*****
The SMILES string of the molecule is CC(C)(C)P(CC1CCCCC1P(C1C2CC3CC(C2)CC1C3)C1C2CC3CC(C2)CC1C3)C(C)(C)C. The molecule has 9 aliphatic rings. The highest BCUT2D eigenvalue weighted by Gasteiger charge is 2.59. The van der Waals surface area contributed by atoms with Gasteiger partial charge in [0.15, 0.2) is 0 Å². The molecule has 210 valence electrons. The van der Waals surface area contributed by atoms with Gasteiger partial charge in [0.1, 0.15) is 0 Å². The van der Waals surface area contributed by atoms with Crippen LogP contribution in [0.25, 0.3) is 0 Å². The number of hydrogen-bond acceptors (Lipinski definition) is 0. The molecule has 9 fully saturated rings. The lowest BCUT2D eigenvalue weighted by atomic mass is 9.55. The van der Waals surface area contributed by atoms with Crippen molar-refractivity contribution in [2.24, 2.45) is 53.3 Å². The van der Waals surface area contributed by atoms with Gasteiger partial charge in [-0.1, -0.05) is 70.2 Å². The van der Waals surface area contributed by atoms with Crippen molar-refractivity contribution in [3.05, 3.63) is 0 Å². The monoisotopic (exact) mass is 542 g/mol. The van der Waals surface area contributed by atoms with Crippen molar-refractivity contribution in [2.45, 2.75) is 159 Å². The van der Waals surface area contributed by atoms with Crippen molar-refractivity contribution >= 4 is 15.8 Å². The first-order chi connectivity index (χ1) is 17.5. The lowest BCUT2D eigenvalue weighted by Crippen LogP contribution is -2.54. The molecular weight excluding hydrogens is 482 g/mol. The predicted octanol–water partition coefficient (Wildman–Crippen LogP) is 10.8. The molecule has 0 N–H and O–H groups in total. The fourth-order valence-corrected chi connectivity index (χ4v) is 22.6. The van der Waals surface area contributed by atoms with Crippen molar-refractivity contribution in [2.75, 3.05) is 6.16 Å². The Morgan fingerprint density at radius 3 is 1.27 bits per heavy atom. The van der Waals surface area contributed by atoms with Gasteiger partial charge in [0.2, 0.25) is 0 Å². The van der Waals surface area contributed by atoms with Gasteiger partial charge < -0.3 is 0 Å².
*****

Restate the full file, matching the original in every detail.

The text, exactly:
The SMILES string of the molecule is CC(C)(C)P(CC1CCCCC1P(C1C2CC3CC(C2)CC1C3)C1C2CC3CC(C2)CC1C3)C(C)(C)C. The molecule has 9 aliphatic rings. The highest BCUT2D eigenvalue weighted by Gasteiger charge is 2.59. The van der Waals surface area contributed by atoms with Gasteiger partial charge in [0.15, 0.2) is 0 Å². The molecule has 210 valence electrons. The van der Waals surface area contributed by atoms with Gasteiger partial charge in [0.1, 0.15) is 0 Å². The van der Waals surface area contributed by atoms with Crippen LogP contribution in [0.25, 0.3) is 0 Å². The number of hydrogen-bond acceptors (Lipinski definition) is 0. The molecule has 9 fully saturated rings. The lowest BCUT2D eigenvalue weighted by atomic mass is 9.55. The van der Waals surface area contributed by atoms with Crippen molar-refractivity contribution in [2.24, 2.45) is 53.3 Å². The van der Waals surface area contributed by atoms with Gasteiger partial charge in [-0.1, -0.05) is 70.2 Å². The van der Waals surface area contributed by atoms with Crippen molar-refractivity contribution in [3.05, 3.63) is 0 Å². The monoisotopic (exact) mass is 542 g/mol. The van der Waals surface area contributed by atoms with Crippen molar-refractivity contribution in [2.45, 2.75) is 159 Å². The van der Waals surface area contributed by atoms with Crippen molar-refractivity contribution >= 4 is 15.8 Å². The first-order chi connectivity index (χ1) is 17.5. The lowest BCUT2D eigenvalue weighted by Crippen LogP contribution is -2.54. The molecular weight excluding hydrogens is 482 g/mol. The predicted octanol–water partition coefficient (Wildman–Crippen LogP) is 10.8. The molecule has 0 N–H and O–H groups in total. The fourth-order valence-corrected chi connectivity index (χ4v) is 22.6. The van der Waals surface area contributed by atoms with Crippen molar-refractivity contribution in [2.75, 3.05) is 6.16 Å². The Morgan fingerprint density at radius 3 is 1.27 bits per heavy atom. The van der Waals surface area contributed by atoms with Gasteiger partial charge in [0.2, 0.25) is 0 Å². The van der Waals surface area contributed by atoms with Gasteiger partial charge < -0.3 is 0 Å².